The classical histological picture of tuberculous granulomatous inflammation is not a diagnostic problem in a tissue biopsy. However, when the sections show noncaseous epithelioid granulomas mimicking tuberculosis, a common occurrence in our biopsies posing a diagnostic dilemma, the positive immunostaining with species specific antibodies in these cases will also rule out the possibility of sarcoidosis or other nonspecific tuberculoid granulomas. [3] Comparison of ICC and NAA showed that ICC is a sensitive and specific technique and could be used as an adjunct to conventional ZN staining for the diagnosis of EPTB in tissue granulomas. Since the first specific investigation advised in these cases is FNAC, ICC can be done on the same smears prepared for cytology reporting. Additional smears or extra efforts are not required for obtaining samples for ICC while for NAA (PCR) each time fresh FNA material is required. The sensitivity and diagnostic accuracy of ICC is almost equal in fresh or archival material whereas NAA on the same archival material has considerably low detection sensitivity and diagnostic accuracy. In addition, storage is not a problem for ICC from archival FNA and tissue material since it does not require special facility and can be stored at room temperature. ICC can also be performed on routinely stained cytosmear after destaining the same smears and subjecting them to immunostaining. ICC was found to be cost effective as compared to NAA. FNAC combined with ICC will obviate the need of tissue biopsy. Role of FNAC as a sample collection modality for diagnostic workup of extrapulmonary tuberculosis therefore can not be undervalued. [3, 26, 27] The index test may be applicable as a diagnostic adjunct to a major proportion of cases of EPTB with good sensitivity, specificity and easy interpretation where the primary diagnosis is based on cytological or histological material. Since it is a microscopy-based test, this can be done practically only in those laboratories which are geared for histology and cytology reporting. ICC does not require a sophisticated molecular laboratory. It requires only the laboratory facility with training of the staff, standardization of technique and quality control. It has the ability to distinguish between MTB complex and nontubercular mycobacteria. Further, there is no spectrum bias because the spectrum of patients included in the study were representative of the patients who received the test. [28]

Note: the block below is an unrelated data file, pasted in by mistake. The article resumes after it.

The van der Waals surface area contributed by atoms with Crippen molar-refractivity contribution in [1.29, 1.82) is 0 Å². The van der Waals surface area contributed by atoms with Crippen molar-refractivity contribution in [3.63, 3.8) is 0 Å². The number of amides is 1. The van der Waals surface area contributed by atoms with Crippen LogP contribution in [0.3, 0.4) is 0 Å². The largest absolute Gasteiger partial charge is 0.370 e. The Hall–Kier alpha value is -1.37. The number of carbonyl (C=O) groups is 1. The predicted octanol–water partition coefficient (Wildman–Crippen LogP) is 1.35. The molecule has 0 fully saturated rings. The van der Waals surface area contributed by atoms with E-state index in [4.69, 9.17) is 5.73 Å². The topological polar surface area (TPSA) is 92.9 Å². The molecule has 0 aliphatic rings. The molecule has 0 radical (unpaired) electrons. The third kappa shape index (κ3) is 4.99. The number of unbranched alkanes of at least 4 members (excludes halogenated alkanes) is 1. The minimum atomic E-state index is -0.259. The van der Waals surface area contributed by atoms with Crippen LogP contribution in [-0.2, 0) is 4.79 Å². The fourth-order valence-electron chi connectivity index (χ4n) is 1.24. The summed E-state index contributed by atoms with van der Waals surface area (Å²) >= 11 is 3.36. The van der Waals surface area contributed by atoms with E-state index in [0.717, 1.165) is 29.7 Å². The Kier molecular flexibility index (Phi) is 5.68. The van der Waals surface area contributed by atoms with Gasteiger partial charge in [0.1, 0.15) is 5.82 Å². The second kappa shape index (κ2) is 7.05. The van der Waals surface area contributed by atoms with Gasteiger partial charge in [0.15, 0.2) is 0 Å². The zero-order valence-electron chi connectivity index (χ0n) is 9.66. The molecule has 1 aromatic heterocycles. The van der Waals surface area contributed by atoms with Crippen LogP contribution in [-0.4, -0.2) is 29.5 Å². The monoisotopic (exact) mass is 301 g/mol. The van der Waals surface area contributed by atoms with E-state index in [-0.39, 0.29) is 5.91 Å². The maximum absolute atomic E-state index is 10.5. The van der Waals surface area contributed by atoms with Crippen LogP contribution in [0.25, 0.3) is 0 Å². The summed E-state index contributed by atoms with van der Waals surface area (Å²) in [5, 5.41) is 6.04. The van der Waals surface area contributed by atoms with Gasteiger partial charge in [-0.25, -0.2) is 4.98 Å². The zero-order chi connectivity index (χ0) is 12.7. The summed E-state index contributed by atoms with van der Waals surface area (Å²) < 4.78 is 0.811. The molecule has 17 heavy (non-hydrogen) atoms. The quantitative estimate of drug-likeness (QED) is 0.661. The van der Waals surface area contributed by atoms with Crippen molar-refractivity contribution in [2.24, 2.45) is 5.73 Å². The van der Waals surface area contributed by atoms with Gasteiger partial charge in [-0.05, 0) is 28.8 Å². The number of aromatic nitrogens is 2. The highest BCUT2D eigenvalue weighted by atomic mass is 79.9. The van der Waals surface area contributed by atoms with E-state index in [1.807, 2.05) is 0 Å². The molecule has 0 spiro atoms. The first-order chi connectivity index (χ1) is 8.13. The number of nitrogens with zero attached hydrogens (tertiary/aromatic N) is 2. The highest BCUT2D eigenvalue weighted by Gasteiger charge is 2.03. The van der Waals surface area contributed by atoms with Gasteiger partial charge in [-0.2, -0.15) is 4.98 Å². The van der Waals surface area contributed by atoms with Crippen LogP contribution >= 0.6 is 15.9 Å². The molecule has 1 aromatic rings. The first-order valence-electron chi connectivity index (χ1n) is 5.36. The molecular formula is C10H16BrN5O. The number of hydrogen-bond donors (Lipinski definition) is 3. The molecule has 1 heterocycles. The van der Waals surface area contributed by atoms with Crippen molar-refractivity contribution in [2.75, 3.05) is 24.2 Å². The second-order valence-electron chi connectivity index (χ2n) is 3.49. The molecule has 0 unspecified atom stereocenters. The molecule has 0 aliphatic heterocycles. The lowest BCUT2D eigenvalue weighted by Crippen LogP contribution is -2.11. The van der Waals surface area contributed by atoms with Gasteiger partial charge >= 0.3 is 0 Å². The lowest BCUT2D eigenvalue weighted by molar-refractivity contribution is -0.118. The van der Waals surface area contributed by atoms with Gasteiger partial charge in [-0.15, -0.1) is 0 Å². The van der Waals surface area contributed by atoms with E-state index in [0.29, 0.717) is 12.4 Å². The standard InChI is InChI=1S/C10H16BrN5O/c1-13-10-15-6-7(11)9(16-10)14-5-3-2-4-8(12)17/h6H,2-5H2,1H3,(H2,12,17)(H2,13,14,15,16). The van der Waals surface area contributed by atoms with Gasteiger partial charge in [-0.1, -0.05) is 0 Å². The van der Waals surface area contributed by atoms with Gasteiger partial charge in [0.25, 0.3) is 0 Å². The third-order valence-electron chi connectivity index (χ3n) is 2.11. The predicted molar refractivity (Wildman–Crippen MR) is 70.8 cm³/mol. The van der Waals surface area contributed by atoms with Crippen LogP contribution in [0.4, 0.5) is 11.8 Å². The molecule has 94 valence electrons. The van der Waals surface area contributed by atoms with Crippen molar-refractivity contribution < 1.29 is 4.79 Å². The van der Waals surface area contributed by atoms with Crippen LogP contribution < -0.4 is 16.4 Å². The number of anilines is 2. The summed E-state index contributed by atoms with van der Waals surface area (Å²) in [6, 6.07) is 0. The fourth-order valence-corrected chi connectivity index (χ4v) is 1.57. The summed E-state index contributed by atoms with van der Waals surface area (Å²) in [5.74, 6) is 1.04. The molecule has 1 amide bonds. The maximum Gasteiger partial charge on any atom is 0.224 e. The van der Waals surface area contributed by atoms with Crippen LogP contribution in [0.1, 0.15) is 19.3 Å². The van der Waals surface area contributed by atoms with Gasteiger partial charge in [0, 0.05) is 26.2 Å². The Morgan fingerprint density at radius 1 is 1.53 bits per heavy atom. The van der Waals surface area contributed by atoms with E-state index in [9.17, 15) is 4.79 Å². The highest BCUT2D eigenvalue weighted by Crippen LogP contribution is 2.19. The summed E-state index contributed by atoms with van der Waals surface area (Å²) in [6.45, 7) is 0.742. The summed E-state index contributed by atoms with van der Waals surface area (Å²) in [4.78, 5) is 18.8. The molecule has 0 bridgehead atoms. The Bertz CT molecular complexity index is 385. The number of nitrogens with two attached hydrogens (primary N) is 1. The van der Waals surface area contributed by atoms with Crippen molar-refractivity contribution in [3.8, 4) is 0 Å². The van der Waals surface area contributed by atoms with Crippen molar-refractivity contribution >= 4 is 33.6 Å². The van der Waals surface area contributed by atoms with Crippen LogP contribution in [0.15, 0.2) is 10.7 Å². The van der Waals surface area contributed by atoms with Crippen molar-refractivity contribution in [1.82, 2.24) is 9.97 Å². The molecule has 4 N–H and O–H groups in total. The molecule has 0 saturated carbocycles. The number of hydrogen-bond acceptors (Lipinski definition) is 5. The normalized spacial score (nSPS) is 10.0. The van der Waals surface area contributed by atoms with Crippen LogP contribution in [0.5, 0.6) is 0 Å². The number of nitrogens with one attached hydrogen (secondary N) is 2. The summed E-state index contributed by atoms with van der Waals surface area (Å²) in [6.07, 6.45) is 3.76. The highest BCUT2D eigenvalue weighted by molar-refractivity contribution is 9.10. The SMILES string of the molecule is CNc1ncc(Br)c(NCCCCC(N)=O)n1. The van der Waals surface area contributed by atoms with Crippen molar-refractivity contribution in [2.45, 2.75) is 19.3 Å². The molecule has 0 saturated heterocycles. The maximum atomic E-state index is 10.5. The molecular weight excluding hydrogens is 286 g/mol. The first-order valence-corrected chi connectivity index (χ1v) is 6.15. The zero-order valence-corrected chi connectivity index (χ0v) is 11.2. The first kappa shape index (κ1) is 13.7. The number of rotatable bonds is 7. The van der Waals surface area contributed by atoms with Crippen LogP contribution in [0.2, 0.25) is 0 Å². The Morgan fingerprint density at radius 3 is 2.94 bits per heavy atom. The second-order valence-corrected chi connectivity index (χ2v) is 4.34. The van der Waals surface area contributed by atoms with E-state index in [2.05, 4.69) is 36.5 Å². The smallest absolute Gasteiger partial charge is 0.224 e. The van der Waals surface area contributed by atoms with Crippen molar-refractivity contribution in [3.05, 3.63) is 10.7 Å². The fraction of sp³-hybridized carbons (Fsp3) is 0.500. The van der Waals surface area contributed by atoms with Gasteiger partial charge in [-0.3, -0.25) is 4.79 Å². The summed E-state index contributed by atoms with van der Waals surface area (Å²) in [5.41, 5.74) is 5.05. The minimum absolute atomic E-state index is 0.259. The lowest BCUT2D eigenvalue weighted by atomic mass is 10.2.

The major constraint of ICC is that due to economical reasons and the lack of trained technicians/anatomic pathologist, as well as, due to lack of stringent quality control, it cannot be made a routine procedure at peripheral laboratories. Moreover, in places such as DOTS centres, PHCs and CHCs, only sputum samples are examined for AFB. The other constraint is that a quick report is not possible.


   Conclusions Top


To conclude, ICC is a more sensitive, specific and cost-effective method of detecting mycobacterial antigen and therefore has a potential for its validation and generalization on large scale in field setting for its use on FNA smears of suspected cases of extrapulmonary tuberculosis. An anatomical pathologist plays a significant role in this regard and his or her role should not be underestimated at the time of policy making for diagnostic laboratory services of tuberculosis. [29]

 
   References Top

1.Goel MM , Budhwar P, Goel M, Tiwari V, Jain A. Nucleic acid amplification of Mycobacterium tuberculosis complex DNA from archival fine needle aspiration smear scrapings vs. fresh fine needle aspirates of tuberculous lymphadenitis. Acta Cytol 2006;50:393-97   Back to cited text no. 1
    
2.Hazbon MH. Recent advances in molecular methods for early diagnosis of tuberculosis and drug-resistant tuberculosis. Biomedica 2004;24:149- 62.  Back to cited text no. 2
    
3.Goel MM, Budhwar P. Species-specific immunocytochemical localization of Mycobacterium tuberculosis complex in fine needle aspirates of tuberculous lymphadenitis using antibody to 38 kDa immunodominant protein antigen. Acta Cytol 2008;52:424-33  Back to cited text no. 3
    
4.Goel MM, Ranjan V, Dhole TN, Srivastava AN, Mehrotra A, Khushwaha MR, et al. Polymerase chain reaction vs. conventional diagnosis in fine needle aspirates of tuberculous lymph nodes. Acta Cytol 2001;45:333-40.   Back to cited text no. 4
    
5.Chao SS, Loh KS, Tan KK, Chong SM. Tuberculous and nontuberculous cervical lymphadenitis: a clinical review. Otolaryngol Head Neck Surg 2002;126:176-9.  Back to cited text no. 5
    
6.Gupta AK, Nayar M, Chandra M. Reliability and limitations of fine needle aspiration cytology of lymphadenopathies. An analysis of 1,261 cases. Acta Cytol 1991;35:777-83.  Back to cited text no. 6
    
7.Gupta AK, Nayar M, Chandra M. Critical appraisal of fine needle aspiration cytology in tuberculous lymphadenitis. Acta Cytol 1992;36:391-4.  Back to cited text no. 7
    
8.Das DK, Pant JN, Chachra KL, Murthi NS, Satynarayan L, Thankamma TC, et al. Tuberculous lymphadenitis: correlation of cellular components and necrosis in lymph- node aspirate with A.F.B. positivity and bacillary count. Indian J Pathol Microbiol 1990;33:1-10.   Back to cited text no. 8